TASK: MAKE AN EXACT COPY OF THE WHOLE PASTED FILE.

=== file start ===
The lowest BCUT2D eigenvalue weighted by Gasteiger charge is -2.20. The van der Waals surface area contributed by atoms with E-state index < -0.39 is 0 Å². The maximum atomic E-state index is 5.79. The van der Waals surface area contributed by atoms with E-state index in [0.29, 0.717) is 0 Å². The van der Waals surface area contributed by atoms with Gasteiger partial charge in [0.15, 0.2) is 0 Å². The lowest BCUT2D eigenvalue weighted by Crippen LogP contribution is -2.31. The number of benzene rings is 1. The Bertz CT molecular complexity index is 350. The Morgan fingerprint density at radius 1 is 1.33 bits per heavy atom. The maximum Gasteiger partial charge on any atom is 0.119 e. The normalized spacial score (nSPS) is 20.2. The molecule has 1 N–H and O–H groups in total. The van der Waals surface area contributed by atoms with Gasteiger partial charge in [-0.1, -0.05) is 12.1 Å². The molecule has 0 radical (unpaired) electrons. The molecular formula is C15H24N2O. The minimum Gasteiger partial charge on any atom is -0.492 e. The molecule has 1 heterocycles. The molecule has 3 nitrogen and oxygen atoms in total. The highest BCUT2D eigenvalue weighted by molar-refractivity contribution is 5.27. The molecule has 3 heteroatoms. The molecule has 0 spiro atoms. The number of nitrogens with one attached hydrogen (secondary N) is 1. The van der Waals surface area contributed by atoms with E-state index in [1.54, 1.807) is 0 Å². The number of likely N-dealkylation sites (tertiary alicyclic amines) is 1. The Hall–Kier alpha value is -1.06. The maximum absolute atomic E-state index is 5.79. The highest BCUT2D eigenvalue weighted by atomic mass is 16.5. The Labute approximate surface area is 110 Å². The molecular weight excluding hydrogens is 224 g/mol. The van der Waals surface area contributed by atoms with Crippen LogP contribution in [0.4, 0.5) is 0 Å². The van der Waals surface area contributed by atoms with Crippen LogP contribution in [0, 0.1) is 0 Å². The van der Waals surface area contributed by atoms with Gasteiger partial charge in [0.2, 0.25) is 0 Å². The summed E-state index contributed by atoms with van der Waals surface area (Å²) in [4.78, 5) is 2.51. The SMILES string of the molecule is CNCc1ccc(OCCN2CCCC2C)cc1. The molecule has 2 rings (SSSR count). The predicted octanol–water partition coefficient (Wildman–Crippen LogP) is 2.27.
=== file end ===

The lowest BCUT2D eigenvalue weighted by Gasteiger charge is -2.20. The van der Waals surface area contributed by atoms with E-state index < -0.39 is 0 Å². The maximum atomic E-state index is 5.79. The van der Waals surface area contributed by atoms with E-state index in [0.29, 0.717) is 0 Å². The van der Waals surface area contributed by atoms with Gasteiger partial charge in [0.15, 0.2) is 0 Å². The lowest BCUT2D eigenvalue weighted by Crippen LogP contribution is -2.31. The number of benzene rings is 1. The Bertz CT molecular complexity index is 350. The Morgan fingerprint density at radius 1 is 1.33 bits per heavy atom. The maximum Gasteiger partial charge on any atom is 0.119 e. The normalized spacial score (nSPS) is 20.2. The molecule has 1 N–H and O–H groups in total. The van der Waals surface area contributed by atoms with Gasteiger partial charge in [-0.1, -0.05) is 12.1 Å². The molecule has 0 radical (unpaired) electrons. The molecular formula is C15H24N2O. The minimum Gasteiger partial charge on any atom is -0.492 e. The molecule has 1 heterocycles. The molecule has 3 nitrogen and oxygen atoms in total. The highest BCUT2D eigenvalue weighted by molar-refractivity contribution is 5.27. The molecule has 3 heteroatoms. The molecule has 0 spiro atoms. The number of nitrogens with one attached hydrogen (secondary N) is 1. The van der Waals surface area contributed by atoms with E-state index in [1.54, 1.807) is 0 Å². The number of likely N-dealkylation sites (tertiary alicyclic amines) is 1. The Hall–Kier alpha value is -1.06. The maximum absolute atomic E-state index is 5.79. The highest BCUT2D eigenvalue weighted by atomic mass is 16.5. The Labute approximate surface area is 110 Å². The molecular weight excluding hydrogens is 224 g/mol. The van der Waals surface area contributed by atoms with Crippen LogP contribution in [0.4, 0.5) is 0 Å². The van der Waals surface area contributed by atoms with Crippen LogP contribution in [0, 0.1) is 0 Å². The van der Waals surface area contributed by atoms with Gasteiger partial charge in [0.2, 0.25) is 0 Å². The summed E-state index contributed by atoms with van der Waals surface area (Å²) in [4.78, 5) is 2.51. The SMILES string of the molecule is CNCc1ccc(OCCN2CCCC2C)cc1. The molecule has 2 rings (SSSR count). The predicted octanol–water partition coefficient (Wildman–Crippen LogP) is 2.27.